When a person dies, there is a small bone called luz that does not disintegrate. The Arizal writes that the soulhovers above this bone and does not let it decompose. The soul remains with the person, because of the merit of the Torah he studied and the divine light that he absorbed. The upper root of every Jew’s soul is attached to a letter in the Torah. When a Jew studies Torah, he joins with his letter and with Hashem. Unlike the spiritual world, which becomes more hidden as it touches the physical world, the Torah retains its holiness at its source. However, there’s one condition. The intention a person has when he learns Torah and keeps mitzvot must be for the sake of Hashem. If a person has ulterior motives, the Shechina departs. And in fact we see that although there’s so much Torah and tefila in Klal Yisrael, the exilestill stretches on. Instead of thinking about the pain of the Shechina, we have our own purposes in mind. This is preventing Mashiach from coming.

Each person needs to correct what is in his heart. Although Torah that is not l’shem shamayim has some effect, it won’t save us completely from the evil inclination. Only if it is for Hashem’s sake, will a person merit the full richness and light of the Torah. The Ibn Ezra says that when a person does a mitzva for Hashem’s sake, he fulfills the commandment of ‘Anochi Hashem.’ He affirms that he believes in Hashem. When we do mitzvot in this way, we enable Hashem to dwell inside our hearts and to expand and reveal Himself.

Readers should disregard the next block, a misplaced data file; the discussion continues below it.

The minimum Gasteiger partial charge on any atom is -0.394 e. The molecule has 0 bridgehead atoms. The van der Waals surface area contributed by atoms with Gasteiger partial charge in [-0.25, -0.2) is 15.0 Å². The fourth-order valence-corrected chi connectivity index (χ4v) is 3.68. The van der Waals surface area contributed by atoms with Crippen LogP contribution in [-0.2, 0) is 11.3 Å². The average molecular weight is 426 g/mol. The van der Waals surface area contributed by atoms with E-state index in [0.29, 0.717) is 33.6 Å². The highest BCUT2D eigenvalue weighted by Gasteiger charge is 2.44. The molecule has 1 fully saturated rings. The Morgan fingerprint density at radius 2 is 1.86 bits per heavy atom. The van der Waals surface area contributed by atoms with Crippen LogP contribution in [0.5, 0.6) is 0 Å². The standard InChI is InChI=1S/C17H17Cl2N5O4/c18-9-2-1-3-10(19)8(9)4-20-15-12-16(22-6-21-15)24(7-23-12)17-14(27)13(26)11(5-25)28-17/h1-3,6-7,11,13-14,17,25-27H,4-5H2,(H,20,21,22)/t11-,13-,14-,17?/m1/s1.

On Sukkot We Reach the Pinnacle of Joy

20 09 2010

Sukkot – Service of the Heart
Based on a Naaleh.com shiur by Rabbi Hershel Reichman

Sukkot- Service of the Heart

In Shir Hashirim, King Shlomo movingly depicts Hashem’s profound love for the Jewish people. “B’tzilo chimaditi v’yashavti…. I have desired his shade and I have dwelt there, his fruits are sweet to my palate.” Midrashicly, this refers to the mitzvot of sukka and lulav, which are our central medium of connection to Hashem on Sukkot.  Why did Hashem need to give us two mitzvot, why was one not adequate?

The Shem MiShmuel explains that man is a dual combination of mind and heart. This is reflected in the ten sefirot, which are expressed on intellectual and emotional levels. Moshe, the paragon of intellect, and Aharon, the embodiment of emotion, were the founding fathers of the Jewish nation. Moshe’s role was primarily moach – intellect, bringing Torah to Jewry, Aharon’s purpose was lev­ – emotion, achieving harmony between man and Hashem. His prayers and service in the mishkan were the focal point of Yom Kippur. Additionally, he pursued peace and mended troubled relationships between people.

The Torah emphasizes, “Hu Aharon U’Moshe,” the role of Aharon was equal to Moshe’s. The Shem MiShmuel notes that perfection of intellect is intertwined with perfection of emotion. Both are needed to attain sheleimut. Indeed, when we examine the lives of our Torah giants we see this combination of wisdom of mind and heart.